Wrong number of fingers leads down wrong track

Wrong number of fingers leads down wrong track
Life reconstruction of the Metoposaurus with the new model of the forelimb with five fingers. Credit: Sudipta Kalita

Have you ever wondered why human hands have five fingers? And what about amphibians? They usually only have four. Until now, researchers assumed that this was the case with the early ancestors of today's frogs and salamanders, the Temnospondyli. However, a new find of the crocodile-like Temnospondyl Metoposaurus krasiejowensis from the late Triassic (about 225 million years old) in Poland shows five metacarpal bones and thus five fingers. As the researchers from the Universities of Bonn and Opole (Poland) note, this finding is important, because until now, fossil animal tracks may have been wrongly assigned. The results have now been published in the Journal of Anatomy.

Modern amphibians usually have four fingers on the forelimb (and never more), which is called a "four-rayed hand," as opposed to the human five-rayed hand. Of all groups of terrestrial vertebrates, amphibians show the greatest variation in the number of front fingers. Reptiles are the most conservative and usually have five. In birds, the finger bones in the wing have been lost completely. In mammals, the number of toes in the forelimb also varies greatly: Primates and raccoons have five; in horses, only the third has survived, while in cattle and other even-toed ungulates, fingers three and four remain. What they all have in common, however, is that the loss of toes or fingers originates from a five-ray pattern, which is why amphibians cannot be the ancestors of all these terrestrial vertebrate groups.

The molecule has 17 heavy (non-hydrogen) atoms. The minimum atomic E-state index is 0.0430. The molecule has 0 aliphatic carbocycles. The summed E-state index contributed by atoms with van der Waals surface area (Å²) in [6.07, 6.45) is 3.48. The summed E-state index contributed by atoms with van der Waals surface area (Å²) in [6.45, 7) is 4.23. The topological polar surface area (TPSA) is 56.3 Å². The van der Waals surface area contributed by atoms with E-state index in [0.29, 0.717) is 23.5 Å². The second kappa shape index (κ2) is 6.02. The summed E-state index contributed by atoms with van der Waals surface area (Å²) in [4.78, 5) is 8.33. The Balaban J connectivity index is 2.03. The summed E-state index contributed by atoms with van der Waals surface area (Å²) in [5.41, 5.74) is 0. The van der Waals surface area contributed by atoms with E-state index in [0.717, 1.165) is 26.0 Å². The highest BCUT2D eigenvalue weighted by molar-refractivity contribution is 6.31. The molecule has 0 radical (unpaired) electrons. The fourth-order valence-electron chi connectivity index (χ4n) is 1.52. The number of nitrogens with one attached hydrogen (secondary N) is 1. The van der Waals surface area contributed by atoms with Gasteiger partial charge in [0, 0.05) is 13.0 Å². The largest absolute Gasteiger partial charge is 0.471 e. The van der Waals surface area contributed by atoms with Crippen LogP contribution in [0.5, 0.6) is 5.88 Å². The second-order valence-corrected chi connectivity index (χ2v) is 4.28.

Exact number of toes is controversial

It has been known for some time that the earliest quadrupeds had significantly more fingers than five, such as Acanthostega, which had eight in the forelimb, or Ichthyostega with seven in the hind foot. As early as 300 million years ago, all but the five-fingered forms became extinct. The five-ray pattern was then retained in land animals, but was reduced repeatedly (see horses). The ancestors of today's amphibians, the Temnospondyli, presented contradictory evidence of skeletons with four fingers, but also tracks that had five.

Temnospondyli is an important group of the early diverse quadrupeds. Some temnospondyls became as big as crocodiles; others were small. However, like all amphibians, they were dependent on water during their larval stage. Their most famous representatives include Eryops or Mastodonsaurus. "It's also important to understand the evolution of modern amphibians, as this group probably evolved from the Temnospondyli," says Dr. Dorota Konietzko-Meier from the Institute for Geosciences at the University of Bonn, who discovered and prepared the left forelimb of a Metoposaurus krasiejowensis in Krasiejów (southwest Poland).

Wrong number of fingers leads down wrong track
Comparison between the manus of Metoposaurus (top left),the largest living modern amphibian Andrias japonicus (bottom left) and a human hand (right). Credit: Goldfuss specimens - DKM/ Metoposaurus - Georg Oleschinski, University of Bonn